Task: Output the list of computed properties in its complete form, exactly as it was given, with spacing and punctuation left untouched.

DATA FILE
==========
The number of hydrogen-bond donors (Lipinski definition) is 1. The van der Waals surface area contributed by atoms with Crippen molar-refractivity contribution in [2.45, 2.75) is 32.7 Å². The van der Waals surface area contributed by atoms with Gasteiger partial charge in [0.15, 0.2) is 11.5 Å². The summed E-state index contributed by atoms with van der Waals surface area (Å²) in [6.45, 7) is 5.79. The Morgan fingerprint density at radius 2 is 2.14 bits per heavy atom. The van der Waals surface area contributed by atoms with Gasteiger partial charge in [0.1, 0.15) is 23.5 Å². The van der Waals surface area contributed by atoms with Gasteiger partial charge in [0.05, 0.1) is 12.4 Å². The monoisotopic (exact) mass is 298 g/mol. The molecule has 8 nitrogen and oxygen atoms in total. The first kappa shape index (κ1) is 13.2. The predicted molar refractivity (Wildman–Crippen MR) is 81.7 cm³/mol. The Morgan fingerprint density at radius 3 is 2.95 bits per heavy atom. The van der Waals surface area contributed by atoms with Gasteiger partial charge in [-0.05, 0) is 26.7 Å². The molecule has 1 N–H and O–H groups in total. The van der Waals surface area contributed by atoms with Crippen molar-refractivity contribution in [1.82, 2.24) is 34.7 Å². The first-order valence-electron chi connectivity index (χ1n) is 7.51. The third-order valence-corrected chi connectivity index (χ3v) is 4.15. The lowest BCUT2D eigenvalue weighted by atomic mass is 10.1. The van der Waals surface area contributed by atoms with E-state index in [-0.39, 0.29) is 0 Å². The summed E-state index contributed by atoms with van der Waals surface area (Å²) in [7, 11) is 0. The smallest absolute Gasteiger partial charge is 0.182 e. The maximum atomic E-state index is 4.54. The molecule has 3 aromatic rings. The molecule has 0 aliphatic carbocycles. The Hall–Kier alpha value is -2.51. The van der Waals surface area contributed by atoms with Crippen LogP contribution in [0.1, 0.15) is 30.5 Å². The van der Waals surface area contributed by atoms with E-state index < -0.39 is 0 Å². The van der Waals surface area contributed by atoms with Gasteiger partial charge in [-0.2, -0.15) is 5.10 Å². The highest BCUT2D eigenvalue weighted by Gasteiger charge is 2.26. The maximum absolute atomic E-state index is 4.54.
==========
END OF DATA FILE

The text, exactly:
The number of hydrogen-bond donors (Lipinski definition) is 1. The van der Waals surface area contributed by atoms with Crippen molar-refractivity contribution in [2.45, 2.75) is 32.7 Å². The van der Waals surface area contributed by atoms with Gasteiger partial charge in [0.15, 0.2) is 11.5 Å². The summed E-state index contributed by atoms with van der Waals surface area (Å²) in [6.45, 7) is 5.79. The Morgan fingerprint density at radius 2 is 2.14 bits per heavy atom. The van der Waals surface area contributed by atoms with Gasteiger partial charge in [0.1, 0.15) is 23.5 Å². The van der Waals surface area contributed by atoms with Gasteiger partial charge in [0.05, 0.1) is 12.4 Å². The monoisotopic (exact) mass is 298 g/mol. The molecule has 8 nitrogen and oxygen atoms in total. The first kappa shape index (κ1) is 13.2. The predicted molar refractivity (Wildman–Crippen MR) is 81.7 cm³/mol. The Morgan fingerprint density at radius 3 is 2.95 bits per heavy atom. The van der Waals surface area contributed by atoms with Gasteiger partial charge in [-0.05, 0) is 26.7 Å². The molecule has 1 N–H and O–H groups in total. The van der Waals surface area contributed by atoms with Crippen molar-refractivity contribution in [1.82, 2.24) is 34.7 Å². The first-order valence-electron chi connectivity index (χ1n) is 7.51. The third-order valence-corrected chi connectivity index (χ3v) is 4.15. The lowest BCUT2D eigenvalue weighted by atomic mass is 10.1. The van der Waals surface area contributed by atoms with E-state index in [-0.39, 0.29) is 0 Å². The summed E-state index contributed by atoms with van der Waals surface area (Å²) in [7, 11) is 0. The smallest absolute Gasteiger partial charge is 0.182 e. The maximum atomic E-state index is 4.54. The molecule has 3 aromatic rings. The molecule has 0 aliphatic carbocycles. The Hall–Kier alpha value is -2.51. The van der Waals surface area contributed by atoms with Crippen LogP contribution in [0.1, 0.15) is 30.5 Å². The van der Waals surface area contributed by atoms with E-state index < -0.39 is 0 Å². The van der Waals surface area contributed by atoms with Gasteiger partial charge in [-0.2, -0.15) is 5.10 Å². The highest BCUT2D eigenvalue weighted by Gasteiger charge is 2.26. The maximum absolute atomic E-state index is 4.54.